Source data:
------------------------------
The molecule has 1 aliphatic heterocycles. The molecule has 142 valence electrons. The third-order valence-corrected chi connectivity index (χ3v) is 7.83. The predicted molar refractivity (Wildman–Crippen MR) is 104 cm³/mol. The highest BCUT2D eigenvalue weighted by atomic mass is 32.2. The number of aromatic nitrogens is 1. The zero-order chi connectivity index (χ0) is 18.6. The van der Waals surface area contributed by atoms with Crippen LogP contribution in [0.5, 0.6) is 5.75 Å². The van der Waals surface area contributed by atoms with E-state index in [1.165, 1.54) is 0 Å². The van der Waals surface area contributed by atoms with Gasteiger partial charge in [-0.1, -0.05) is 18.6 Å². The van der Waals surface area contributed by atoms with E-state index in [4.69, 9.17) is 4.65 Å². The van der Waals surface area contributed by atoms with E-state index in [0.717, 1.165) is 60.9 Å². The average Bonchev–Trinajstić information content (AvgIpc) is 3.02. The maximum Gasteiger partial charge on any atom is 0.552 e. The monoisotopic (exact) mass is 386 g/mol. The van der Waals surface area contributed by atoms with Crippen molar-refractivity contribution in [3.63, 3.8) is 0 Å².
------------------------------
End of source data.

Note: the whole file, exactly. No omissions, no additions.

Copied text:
The molecule has 1 aliphatic heterocycles. The molecule has 142 valence electrons. The third-order valence-corrected chi connectivity index (χ3v) is 7.83. The predicted molar refractivity (Wildman–Crippen MR) is 104 cm³/mol. The highest BCUT2D eigenvalue weighted by atomic mass is 32.2. The number of aromatic nitrogens is 1. The zero-order chi connectivity index (χ0) is 18.6. The van der Waals surface area contributed by atoms with Crippen LogP contribution in [0.5, 0.6) is 5.75 Å². The van der Waals surface area contributed by atoms with E-state index in [1.165, 1.54) is 0 Å². The van der Waals surface area contributed by atoms with Gasteiger partial charge in [-0.1, -0.05) is 18.6 Å². The van der Waals surface area contributed by atoms with E-state index in [4.69, 9.17) is 4.65 Å². The van der Waals surface area contributed by atoms with E-state index in [0.717, 1.165) is 60.9 Å². The average Bonchev–Trinajstić information content (AvgIpc) is 3.02. The maximum Gasteiger partial charge on any atom is 0.552 e. The monoisotopic (exact) mass is 386 g/mol. The van der Waals surface area contributed by atoms with Crippen molar-refractivity contribution in [3.63, 3.8) is 0 Å².